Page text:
A NEW southern freight service operating in and out of France which could see a sizeable cargo ship arrive in the Island three times a week is being launched by a St-Malo-based company.
Nostos Marine’s new vessel, the 55-metre Norwegian-built Southern Liner, arrived in the Breton port at the end of last week and the firm is planning to use it to transport goods regularly to Jersey and Guernsey.
Manned by a crew of five, the boat can carry up to 800 tonnes of freight. Nostos have worked with Jersey-Post-owned Woodside Logistics and government-backed agency Jersey Business to develop the project.
Pierre Vennin, who co-founded Nostos Marine with Thibaut Eude, said that the plan was for the boat to deliver materials for the construction industry, such as sand and pre-fabricated building parts. The firm is also looking to transport agricultural products, such as fertiliser, and consumer goods, with wholesalers in Normandy and Brittany having expressed interest in exporting produce and products directly to Jersey.
A trial period for the route is planned to start within ‘days or weeks’, with a view to launching fully in the spring.
Mr Vennin said that he felt the changes brought about by Brexit had created an opportunity for a shorter supply between Jersey and France to be established.
He said: ‘Jersey businesses we have met have been increasingly concerned with the extended lead times that could arise on goods coming from the EU through the UK.
‘The UK supply chain is so disrupted and faces difficulties that are here to stay in the long term, regarding issues such as lower availability of drivers and customs clearance times.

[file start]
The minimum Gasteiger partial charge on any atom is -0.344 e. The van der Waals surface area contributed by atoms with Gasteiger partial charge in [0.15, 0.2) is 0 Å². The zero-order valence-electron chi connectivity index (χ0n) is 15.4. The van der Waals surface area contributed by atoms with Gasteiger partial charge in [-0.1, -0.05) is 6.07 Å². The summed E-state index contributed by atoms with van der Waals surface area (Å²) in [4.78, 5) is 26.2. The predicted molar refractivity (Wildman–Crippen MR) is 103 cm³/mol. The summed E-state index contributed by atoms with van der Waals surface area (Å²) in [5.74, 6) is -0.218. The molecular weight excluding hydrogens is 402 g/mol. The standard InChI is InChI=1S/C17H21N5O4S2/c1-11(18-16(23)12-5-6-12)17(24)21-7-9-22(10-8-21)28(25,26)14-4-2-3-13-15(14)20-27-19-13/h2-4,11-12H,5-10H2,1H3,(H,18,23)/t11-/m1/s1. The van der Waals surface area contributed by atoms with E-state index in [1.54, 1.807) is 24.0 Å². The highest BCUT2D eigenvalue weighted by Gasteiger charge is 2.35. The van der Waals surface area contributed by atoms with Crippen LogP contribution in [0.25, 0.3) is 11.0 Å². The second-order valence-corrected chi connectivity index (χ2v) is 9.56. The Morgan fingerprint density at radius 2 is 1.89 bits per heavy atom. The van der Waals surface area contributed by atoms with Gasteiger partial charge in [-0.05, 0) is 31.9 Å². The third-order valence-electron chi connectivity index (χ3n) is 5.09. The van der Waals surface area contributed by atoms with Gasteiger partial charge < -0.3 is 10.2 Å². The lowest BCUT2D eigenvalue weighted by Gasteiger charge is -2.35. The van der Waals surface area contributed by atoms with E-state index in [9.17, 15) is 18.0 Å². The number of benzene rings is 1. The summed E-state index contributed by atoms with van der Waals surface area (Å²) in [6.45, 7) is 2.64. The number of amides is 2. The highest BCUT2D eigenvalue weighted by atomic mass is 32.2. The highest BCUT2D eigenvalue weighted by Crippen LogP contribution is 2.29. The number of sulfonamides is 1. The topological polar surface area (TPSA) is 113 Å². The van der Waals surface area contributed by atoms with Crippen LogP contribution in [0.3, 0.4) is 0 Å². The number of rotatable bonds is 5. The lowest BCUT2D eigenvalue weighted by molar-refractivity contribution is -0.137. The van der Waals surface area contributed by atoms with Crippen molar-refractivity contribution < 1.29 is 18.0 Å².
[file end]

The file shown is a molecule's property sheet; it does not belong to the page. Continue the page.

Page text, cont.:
‘These are issues that we believe could be smoothed out by using a shorter and less complicated trade route.’
He added that he felt Nostos’s decision to investigate setting up a new freight route had coincided with increased appetite in the Island for such an operation.
‘We were wondering why there wasn’t an active and flourishing trade route with the Channel Islands, and Jersey in particular, from St Malo because they’re so close,’ Mr Vennin added.
‘We investigated the way that freight and goods were coming into Jersey and Guernsey and noticed that there were people in Jersey that wanted this to happen.
‘We contacted Jersey Business and they were enthusiastic, so that prompted us to meet professionals in the transport and shipping sectors in Jersey.’
Nick Steel, head of industry development at Jersey Business, said that a new route would reduce dependency on the UK for freight delivery and could lower costs for businesses.
He said: ‘I think about 95% of our freight comes in via Portsmouth and there’s nothing wrong with that route, it serves us well, but do you want to have such a high dependency on one port?
‘We have already seen problems because we do bring things in from parts of Europe and they come through the UK. Recently things like fertiliser and building materials have become much more expensive and there could be a price advantage in bringing them in directly from France.
‘For Jersey is will be about having more than one dynamic for how we get goods into our Island. I think it is good to have that element of competition.’
He added that the shorter trade route would also have an environmental aspect because a lower level of carbon emissions would be produced with freight spending less time in transit.